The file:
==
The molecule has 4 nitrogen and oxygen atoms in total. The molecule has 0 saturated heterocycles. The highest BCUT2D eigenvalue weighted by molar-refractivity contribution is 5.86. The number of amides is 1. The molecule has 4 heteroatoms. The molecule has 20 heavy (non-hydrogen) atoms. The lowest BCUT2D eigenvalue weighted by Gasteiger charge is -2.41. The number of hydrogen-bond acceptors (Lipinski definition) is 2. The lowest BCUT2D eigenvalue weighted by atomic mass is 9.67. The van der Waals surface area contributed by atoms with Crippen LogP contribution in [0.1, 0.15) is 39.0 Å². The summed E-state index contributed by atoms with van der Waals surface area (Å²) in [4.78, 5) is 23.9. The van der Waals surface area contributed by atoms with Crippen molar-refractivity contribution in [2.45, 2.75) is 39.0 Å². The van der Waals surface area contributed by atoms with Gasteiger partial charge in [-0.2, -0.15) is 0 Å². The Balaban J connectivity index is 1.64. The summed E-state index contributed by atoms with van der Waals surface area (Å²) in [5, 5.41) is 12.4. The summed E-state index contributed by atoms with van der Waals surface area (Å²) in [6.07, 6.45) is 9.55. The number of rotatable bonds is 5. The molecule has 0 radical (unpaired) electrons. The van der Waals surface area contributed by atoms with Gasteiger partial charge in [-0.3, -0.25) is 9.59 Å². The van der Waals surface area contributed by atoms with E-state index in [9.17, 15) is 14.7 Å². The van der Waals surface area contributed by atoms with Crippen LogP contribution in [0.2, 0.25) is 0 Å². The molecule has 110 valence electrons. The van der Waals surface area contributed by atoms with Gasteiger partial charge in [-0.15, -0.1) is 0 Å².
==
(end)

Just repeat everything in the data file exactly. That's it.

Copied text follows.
The molecule has 4 nitrogen and oxygen atoms in total. The molecule has 0 saturated heterocycles. The highest BCUT2D eigenvalue weighted by molar-refractivity contribution is 5.86. The number of amides is 1. The molecule has 4 heteroatoms. The molecule has 20 heavy (non-hydrogen) atoms. The lowest BCUT2D eigenvalue weighted by Gasteiger charge is -2.41. The number of hydrogen-bond acceptors (Lipinski definition) is 2. The lowest BCUT2D eigenvalue weighted by atomic mass is 9.67. The van der Waals surface area contributed by atoms with Crippen LogP contribution in [0.1, 0.15) is 39.0 Å². The summed E-state index contributed by atoms with van der Waals surface area (Å²) in [4.78, 5) is 23.9. The van der Waals surface area contributed by atoms with Crippen molar-refractivity contribution in [2.45, 2.75) is 39.0 Å². The van der Waals surface area contributed by atoms with Gasteiger partial charge in [-0.2, -0.15) is 0 Å². The Balaban J connectivity index is 1.64. The summed E-state index contributed by atoms with van der Waals surface area (Å²) in [5, 5.41) is 12.4. The summed E-state index contributed by atoms with van der Waals surface area (Å²) in [6.07, 6.45) is 9.55. The number of rotatable bonds is 5. The molecule has 0 radical (unpaired) electrons. The van der Waals surface area contributed by atoms with Gasteiger partial charge in [-0.3, -0.25) is 9.59 Å². The van der Waals surface area contributed by atoms with E-state index in [9.17, 15) is 14.7 Å². The van der Waals surface area contributed by atoms with Crippen LogP contribution in [0.2, 0.25) is 0 Å². The molecule has 110 valence electrons. The van der Waals surface area contributed by atoms with Gasteiger partial charge in [-0.15, -0.1) is 0 Å².